No more learned vs. prepared spells
A departure from the learned and prepared spellcasting distinction, One D&D introduces all classes as “preparing” spells. This shift expands the versatility of spellcasters, allowing for more adaptability in spell choices, but also begs the question: With the changes being made to spellcasting classes, are they being made more indistinct from each other? We’ll see it at the table.
No more races, One D&D has species
One D&D is redefining races as species. This shift promotes inclusivity by referring to species rather than races and providing players the option to hybridize any two species for unique characters. With a little backstory tweaking, you might be able to get a race-based language of choice with the Lucky feat.
Is One D&D secretly the 6th Edition?
While Wizards of the Coast has not officially named One D&D as “6E,” the implications are clear. One D&D is effectively a new edition of the game, incorporating rule changes and fresh content that align with what might be expected in a D&D 6E. Despite the absence of a numerical designation, One D&D marks a turning point for the game, possibly heralding a shift towards more frequent and incremental updates instead of distinct editions.
What’s next for D&D 5th Edition?
With the impending arrival of One D&D, the question arises: Will 5E become obsolete? While One D&D will undoubtedly bring new opportunities and experiences, it doesn’t signal the end of 5E. Just as previous editions continue to have dedicated players, 5E will likely persist as a choice for those who prefer its established ruleset. One D&D’s arrival doesn’t erase the legacy of 5E; rather, it adds a new layer of possibility for the D&D community.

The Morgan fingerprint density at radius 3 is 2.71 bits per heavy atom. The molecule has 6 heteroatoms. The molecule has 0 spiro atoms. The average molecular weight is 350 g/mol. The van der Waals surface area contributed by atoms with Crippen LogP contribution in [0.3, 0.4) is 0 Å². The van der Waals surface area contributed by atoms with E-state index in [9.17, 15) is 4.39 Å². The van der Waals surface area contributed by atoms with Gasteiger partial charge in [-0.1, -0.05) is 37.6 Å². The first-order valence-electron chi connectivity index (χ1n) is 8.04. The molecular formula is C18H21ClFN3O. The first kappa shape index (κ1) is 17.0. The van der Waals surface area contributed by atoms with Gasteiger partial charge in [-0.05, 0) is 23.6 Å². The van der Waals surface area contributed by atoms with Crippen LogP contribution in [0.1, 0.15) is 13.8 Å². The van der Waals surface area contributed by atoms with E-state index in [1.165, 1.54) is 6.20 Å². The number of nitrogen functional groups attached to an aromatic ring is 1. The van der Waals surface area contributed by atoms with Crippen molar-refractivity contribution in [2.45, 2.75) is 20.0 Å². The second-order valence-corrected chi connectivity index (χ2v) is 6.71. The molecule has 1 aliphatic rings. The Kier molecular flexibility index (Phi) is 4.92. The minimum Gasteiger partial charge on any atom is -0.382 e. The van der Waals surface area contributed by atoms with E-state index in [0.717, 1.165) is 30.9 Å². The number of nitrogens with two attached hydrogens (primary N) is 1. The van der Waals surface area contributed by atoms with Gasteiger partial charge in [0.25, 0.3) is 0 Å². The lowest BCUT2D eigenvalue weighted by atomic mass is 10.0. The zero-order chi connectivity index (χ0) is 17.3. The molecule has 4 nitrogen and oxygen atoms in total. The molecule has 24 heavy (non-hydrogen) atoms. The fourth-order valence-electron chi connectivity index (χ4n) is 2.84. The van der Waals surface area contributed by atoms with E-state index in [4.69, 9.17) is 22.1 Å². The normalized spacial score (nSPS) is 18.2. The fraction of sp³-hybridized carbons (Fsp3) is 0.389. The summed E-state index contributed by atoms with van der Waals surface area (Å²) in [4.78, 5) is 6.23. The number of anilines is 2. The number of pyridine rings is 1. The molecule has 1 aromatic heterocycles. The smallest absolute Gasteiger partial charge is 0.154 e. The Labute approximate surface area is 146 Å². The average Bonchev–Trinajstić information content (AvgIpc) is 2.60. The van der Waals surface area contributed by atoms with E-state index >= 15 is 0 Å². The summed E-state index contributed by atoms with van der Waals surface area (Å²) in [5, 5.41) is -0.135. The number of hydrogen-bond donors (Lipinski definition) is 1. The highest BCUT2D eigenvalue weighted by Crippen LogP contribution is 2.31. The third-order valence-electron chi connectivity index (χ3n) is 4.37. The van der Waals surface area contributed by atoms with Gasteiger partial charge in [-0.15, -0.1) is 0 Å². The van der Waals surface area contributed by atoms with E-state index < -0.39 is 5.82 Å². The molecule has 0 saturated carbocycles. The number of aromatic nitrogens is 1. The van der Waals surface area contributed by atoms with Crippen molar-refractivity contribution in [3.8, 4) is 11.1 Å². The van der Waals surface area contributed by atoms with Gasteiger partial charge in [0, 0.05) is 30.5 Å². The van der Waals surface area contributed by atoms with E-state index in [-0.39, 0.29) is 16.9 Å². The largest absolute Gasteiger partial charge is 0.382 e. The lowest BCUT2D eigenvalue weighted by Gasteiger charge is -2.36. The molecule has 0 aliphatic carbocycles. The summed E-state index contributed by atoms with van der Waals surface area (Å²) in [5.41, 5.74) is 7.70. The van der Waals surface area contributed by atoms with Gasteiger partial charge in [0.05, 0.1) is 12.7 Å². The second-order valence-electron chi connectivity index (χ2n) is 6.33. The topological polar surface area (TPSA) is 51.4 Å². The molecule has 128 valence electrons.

When does One D&D come out?
The exact release date for One D&D remains undisclosed, with 2024 being the target year. The release will comprise three core rulebooks:
- The Player’s Handbook: An essential rulebook for character creation and gameplay understanding.
- The Dungeon Master’s Guide: A resource for DMs to craft their worlds and run sessions
- The Monster Manual: A book featuring a myriad of creatures to populate adventures.
Digital versions are expected to be accessible via D&D Beyond, while the release of the official virtual tabletop for One D&D awaits a confirmed launch date.
Here’s how you can try One D&D now
For eager players and DMs eager to explore the future of D&D, a digital playtest version of One D&D is available for download from D&D Beyond. This version offers an early glimpse of the proposed rules and content, allowing participants to provide valuable feedback. It’s important to note that the playtest version isn’t the final product, and certain rules might be altered or omitted in the official release.
However, Wizards of the Coast plans to release monthly updates for playtesting until at least the end of 2023. The full set of core rulebooks for One D&D is set to release in 2024, with the Player’s Handbook being a starting point for players, while DMs will require both the Dungeon Master’s Guide and the Player’s Handbook.